If you don’t know about the recent special session of the General Conference of the United Methodist Church, the issues at hand nor the potential for that denomination to split, I’m going to assume it’s because you have been trying to avoid hearing about it. I’m not even going into it here. I suspect you either know all you want to and more or you are really trying hard not to find out.
I only bring it up because one of my friends posted a link to Facebook last week and one his friends, that I do not know, went off on a tangent about denominations. He first denounced the Methodist Church for even having a vote on such an issue then denounced all denominations across the board referring to the practice of denominationalism. What does he even mean by that? Continue reading →
In the first chapter of Acts, Jesus told the Apostles to wait in Jerusalem for the promise. He then ascended to Heaven to sit at the right hand of God the Father. In Acts 2 they were gathered in one place and the Holy Spirit filled the entire house. Each one filled with the Spirit began to speak in tongues, and they went out into the streets of Jerusalem. This event is known as Pentecost and is still celebrated 50 days after Easter Sunday. Some in the crowd that day objected that the Apostles were merely drunk and Peter responded with a turning point sermon in the history of the church.
Ron Boatwright wrote this webpage, arguing that without baptism one is not saved, and then sent me an e-mail asking me to read it and tell him what I thought.
From the website: Jesus says in Mark 16:16, “He who believes and is baptized shall be saved; but he who does not believe will be condemned“. But just as 1+1=2, Jesus says belief + baptism = saved. One needs help to misunderstand Jesus. How much clearer could Jesus have said it? Jesus placed both belief and baptism prior to being saved.
What Jesus said and what Boatwright claims he said are not the same. Jesus lumps believing and baptism together as almost one single activity – he who believes and is baptized. What Jesus says next is “He who does not believe will be condemned.” Not believing equates with condemnation (hell). In Mark 16:15 Jesus had told the disciples to preach the gospel to every living creature. Those who believe that message, and are consequently baptized, will be saved. Rejecting the gospel is what sends non-believers to hell, not refusing baptism. If this were the case Jesus might have also said “He who believes but is not baptized will be condemned.” He didn’t say that. Jesus does not equate belief and baptism as being essential to salvation, but he is assuming belief and baptism are a package deal. Continue reading →
Matthew, Mark, Luke and John are the Gospels in that they tell the story of the life of Jesus. Jesus preaches in Mark 1 “repent and believe in the gospel.” More than those four books, gospel means good news. Jesus died for our sins; he is the way, the truth and the life; he brings the New Covenant, and we are no longer under the Law; all things things are part of the gospel message. Paul says the Law is bad news; it cannot make us righteous, only more guilty. But there is more to the Old Testament than the Law, and it’s not all bad news.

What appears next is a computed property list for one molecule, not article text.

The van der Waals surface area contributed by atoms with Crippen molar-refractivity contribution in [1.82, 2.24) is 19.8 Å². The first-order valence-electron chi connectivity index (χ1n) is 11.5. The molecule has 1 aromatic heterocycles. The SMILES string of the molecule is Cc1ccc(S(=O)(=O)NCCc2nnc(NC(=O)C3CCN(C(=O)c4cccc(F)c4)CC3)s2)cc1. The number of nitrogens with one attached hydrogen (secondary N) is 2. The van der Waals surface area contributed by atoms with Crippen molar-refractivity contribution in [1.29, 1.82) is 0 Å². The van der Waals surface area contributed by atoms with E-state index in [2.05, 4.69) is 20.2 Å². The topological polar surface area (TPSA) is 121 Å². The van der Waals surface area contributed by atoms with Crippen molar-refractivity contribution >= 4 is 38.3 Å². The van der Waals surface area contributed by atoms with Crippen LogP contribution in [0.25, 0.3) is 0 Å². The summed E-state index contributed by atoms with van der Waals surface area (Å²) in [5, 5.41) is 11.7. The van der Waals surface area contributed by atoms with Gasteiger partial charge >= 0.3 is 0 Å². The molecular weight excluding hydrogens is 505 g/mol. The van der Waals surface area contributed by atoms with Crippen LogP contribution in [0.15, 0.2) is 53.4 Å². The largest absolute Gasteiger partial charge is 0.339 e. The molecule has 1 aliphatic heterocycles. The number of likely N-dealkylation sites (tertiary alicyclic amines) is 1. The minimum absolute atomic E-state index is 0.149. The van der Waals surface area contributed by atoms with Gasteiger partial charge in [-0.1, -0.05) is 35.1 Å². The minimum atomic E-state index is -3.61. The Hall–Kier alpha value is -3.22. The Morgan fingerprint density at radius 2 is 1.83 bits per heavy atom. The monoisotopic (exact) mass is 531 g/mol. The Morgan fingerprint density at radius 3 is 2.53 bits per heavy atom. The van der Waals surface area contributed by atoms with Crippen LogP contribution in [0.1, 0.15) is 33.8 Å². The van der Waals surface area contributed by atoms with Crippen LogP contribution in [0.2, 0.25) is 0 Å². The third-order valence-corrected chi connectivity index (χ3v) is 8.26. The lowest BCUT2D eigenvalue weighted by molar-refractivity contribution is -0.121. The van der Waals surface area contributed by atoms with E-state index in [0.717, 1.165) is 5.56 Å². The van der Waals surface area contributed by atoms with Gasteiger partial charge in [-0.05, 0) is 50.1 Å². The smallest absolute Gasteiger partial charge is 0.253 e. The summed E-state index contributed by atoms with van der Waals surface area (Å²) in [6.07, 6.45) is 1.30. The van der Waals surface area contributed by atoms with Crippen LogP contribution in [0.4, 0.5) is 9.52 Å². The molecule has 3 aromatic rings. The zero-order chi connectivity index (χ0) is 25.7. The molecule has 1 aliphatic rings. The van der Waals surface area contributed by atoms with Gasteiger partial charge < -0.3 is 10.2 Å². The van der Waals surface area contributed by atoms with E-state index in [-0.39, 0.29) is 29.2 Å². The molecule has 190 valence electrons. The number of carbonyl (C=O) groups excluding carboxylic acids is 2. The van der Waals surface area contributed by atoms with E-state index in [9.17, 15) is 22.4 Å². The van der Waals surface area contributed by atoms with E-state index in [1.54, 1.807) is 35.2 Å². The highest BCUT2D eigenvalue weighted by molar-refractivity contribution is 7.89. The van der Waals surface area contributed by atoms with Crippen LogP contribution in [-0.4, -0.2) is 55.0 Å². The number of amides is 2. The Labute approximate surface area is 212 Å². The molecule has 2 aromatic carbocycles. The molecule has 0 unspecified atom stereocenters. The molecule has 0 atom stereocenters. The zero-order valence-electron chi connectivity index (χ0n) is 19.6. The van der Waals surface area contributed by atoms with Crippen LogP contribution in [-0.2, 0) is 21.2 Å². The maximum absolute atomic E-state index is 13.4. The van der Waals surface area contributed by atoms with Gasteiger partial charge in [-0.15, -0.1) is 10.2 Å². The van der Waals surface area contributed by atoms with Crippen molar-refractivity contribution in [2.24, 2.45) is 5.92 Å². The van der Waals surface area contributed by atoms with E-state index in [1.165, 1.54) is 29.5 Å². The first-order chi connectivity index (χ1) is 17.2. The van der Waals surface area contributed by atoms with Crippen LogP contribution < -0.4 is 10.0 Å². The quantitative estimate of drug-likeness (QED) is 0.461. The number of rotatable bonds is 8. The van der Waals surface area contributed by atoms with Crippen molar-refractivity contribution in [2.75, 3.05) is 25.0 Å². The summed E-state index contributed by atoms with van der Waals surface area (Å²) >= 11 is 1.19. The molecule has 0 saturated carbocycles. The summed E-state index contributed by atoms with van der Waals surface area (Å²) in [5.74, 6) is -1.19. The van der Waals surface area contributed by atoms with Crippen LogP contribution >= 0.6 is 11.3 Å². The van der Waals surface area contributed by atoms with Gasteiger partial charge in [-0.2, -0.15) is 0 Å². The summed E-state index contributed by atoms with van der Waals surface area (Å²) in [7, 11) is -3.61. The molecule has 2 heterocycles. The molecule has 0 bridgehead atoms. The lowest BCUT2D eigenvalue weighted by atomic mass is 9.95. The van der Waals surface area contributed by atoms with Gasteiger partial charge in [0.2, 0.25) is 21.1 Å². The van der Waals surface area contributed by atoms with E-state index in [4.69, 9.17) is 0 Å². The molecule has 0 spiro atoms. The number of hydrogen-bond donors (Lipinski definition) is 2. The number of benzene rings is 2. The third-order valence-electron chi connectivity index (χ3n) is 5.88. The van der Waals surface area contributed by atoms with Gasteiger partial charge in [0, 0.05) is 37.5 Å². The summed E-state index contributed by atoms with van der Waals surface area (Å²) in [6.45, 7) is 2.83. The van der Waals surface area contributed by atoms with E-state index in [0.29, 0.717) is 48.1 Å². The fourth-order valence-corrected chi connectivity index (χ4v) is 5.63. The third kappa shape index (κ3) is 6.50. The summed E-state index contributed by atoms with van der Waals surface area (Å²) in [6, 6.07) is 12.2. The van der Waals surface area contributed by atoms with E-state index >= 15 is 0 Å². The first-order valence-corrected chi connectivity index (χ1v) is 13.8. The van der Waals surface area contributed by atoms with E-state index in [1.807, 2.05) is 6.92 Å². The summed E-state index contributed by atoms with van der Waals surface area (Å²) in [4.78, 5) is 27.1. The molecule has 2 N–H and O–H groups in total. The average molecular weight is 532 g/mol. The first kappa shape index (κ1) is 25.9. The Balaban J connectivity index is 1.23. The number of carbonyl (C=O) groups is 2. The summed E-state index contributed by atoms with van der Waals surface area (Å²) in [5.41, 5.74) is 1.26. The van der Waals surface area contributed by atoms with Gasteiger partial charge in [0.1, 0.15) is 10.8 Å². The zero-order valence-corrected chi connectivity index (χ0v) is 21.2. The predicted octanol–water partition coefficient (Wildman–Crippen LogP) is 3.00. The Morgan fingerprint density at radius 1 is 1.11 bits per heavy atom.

The Bible has many stories and characters, but only one message. (Have you read this?) The Old Covenant was about keeping the Law and bearing the mark of circumcision. Paul has many analogies about the difference between the Law and the Gospel; the Gospel brings life, the Law only brings death. But my point is that there is plenty of good news in the Old Testament as well. It is part of God’s message. Continue reading →
There’s a story in 1 Samuel about the Israelites carrying the Ark of the Covenant into battle with them. They had beaten by the Philistines and wanted a rematch. So they carried the Ark with them into battle so that, in their own words, “it may come among us and save us from the power of our enemies.” Rather than asking God to save them they thought “it” would save them. They confused the symbol with the thing it represented. The symbol is not the thing.* Continue reading →
Here’s the deal: it’s been one year since I started Bible Survey, and I have now posted 10 times. I refuse to quit. Bible Survey is a project that I’m working on in addition to blogging theology, working full time in the ministry and being a husband/father in my family. The goal is to work systematically through the Bible not doing a verse by verse commentary but an overview of the major points. There’s a lot of important business in the Bible dealing with Abraham and his family (that’s right; I’m still in the first 25 chapters of Genesis) but afterwards I think the pace will really take off. I’m hanging in there; I have the rest of my natural life or until Christ comes back. Whichever.
In Genesis 17, God gives Abraham the covenant of circumcision. If you don’t know what circumcision is, I’m afraid this post doesn’t get that plain. If you’ve always wondered exactly what God is doing and what circumcision means, I think I can help with that. What’s the purpose for circumcision? Should Christians be circumcised? What’s the difference between Abram and Abraham? What does the name Clark mean? No, really. All of these answers and more when you follow this link to Bible Survey.